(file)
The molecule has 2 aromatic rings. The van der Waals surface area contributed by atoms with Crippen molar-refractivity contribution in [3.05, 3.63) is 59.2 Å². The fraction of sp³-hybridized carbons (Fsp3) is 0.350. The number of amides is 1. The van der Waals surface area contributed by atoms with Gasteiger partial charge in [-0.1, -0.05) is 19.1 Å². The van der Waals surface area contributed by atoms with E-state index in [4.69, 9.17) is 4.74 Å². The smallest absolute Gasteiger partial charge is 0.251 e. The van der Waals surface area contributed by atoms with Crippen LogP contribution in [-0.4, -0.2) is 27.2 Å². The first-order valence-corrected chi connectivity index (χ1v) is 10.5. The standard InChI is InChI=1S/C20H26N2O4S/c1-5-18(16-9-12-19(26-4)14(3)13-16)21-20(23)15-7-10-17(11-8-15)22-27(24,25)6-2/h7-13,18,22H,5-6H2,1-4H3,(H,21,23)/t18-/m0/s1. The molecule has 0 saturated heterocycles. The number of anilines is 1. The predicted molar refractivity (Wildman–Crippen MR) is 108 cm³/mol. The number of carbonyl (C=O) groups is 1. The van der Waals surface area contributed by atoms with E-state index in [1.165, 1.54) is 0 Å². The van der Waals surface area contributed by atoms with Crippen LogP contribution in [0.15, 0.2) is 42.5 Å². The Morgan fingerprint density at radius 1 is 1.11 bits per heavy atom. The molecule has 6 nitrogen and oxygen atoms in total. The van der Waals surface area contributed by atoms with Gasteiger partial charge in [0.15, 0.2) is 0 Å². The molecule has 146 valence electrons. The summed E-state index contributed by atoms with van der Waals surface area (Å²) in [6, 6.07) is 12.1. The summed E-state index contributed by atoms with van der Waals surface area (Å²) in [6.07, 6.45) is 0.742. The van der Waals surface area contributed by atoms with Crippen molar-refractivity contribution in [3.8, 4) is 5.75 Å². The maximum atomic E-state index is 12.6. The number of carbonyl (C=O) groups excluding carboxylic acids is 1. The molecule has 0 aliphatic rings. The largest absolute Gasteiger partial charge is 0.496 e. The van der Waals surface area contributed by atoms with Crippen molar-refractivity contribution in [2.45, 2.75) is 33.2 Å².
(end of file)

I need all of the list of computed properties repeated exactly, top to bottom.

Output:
The molecule has 2 aromatic rings. The van der Waals surface area contributed by atoms with Crippen molar-refractivity contribution in [3.05, 3.63) is 59.2 Å². The fraction of sp³-hybridized carbons (Fsp3) is 0.350. The number of amides is 1. The van der Waals surface area contributed by atoms with Gasteiger partial charge in [-0.1, -0.05) is 19.1 Å². The van der Waals surface area contributed by atoms with E-state index in [4.69, 9.17) is 4.74 Å². The smallest absolute Gasteiger partial charge is 0.251 e. The van der Waals surface area contributed by atoms with Crippen LogP contribution in [-0.4, -0.2) is 27.2 Å². The first-order valence-corrected chi connectivity index (χ1v) is 10.5. The standard InChI is InChI=1S/C20H26N2O4S/c1-5-18(16-9-12-19(26-4)14(3)13-16)21-20(23)15-7-10-17(11-8-15)22-27(24,25)6-2/h7-13,18,22H,5-6H2,1-4H3,(H,21,23)/t18-/m0/s1. The molecule has 0 saturated heterocycles. The number of anilines is 1. The predicted molar refractivity (Wildman–Crippen MR) is 108 cm³/mol. The number of carbonyl (C=O) groups is 1. The van der Waals surface area contributed by atoms with E-state index in [1.165, 1.54) is 0 Å². The van der Waals surface area contributed by atoms with Crippen LogP contribution in [0.15, 0.2) is 42.5 Å². The Morgan fingerprint density at radius 1 is 1.11 bits per heavy atom. The molecule has 6 nitrogen and oxygen atoms in total. The van der Waals surface area contributed by atoms with Gasteiger partial charge in [0.15, 0.2) is 0 Å². The molecule has 146 valence electrons. The summed E-state index contributed by atoms with van der Waals surface area (Å²) in [6, 6.07) is 12.1. The summed E-state index contributed by atoms with van der Waals surface area (Å²) in [6.07, 6.45) is 0.742. The van der Waals surface area contributed by atoms with Crippen molar-refractivity contribution in [3.8, 4) is 5.75 Å². The maximum atomic E-state index is 12.6. The number of carbonyl (C=O) groups excluding carboxylic acids is 1. The molecule has 0 aliphatic rings. The largest absolute Gasteiger partial charge is 0.496 e. The van der Waals surface area contributed by atoms with Crippen molar-refractivity contribution in [2.45, 2.75) is 33.2 Å².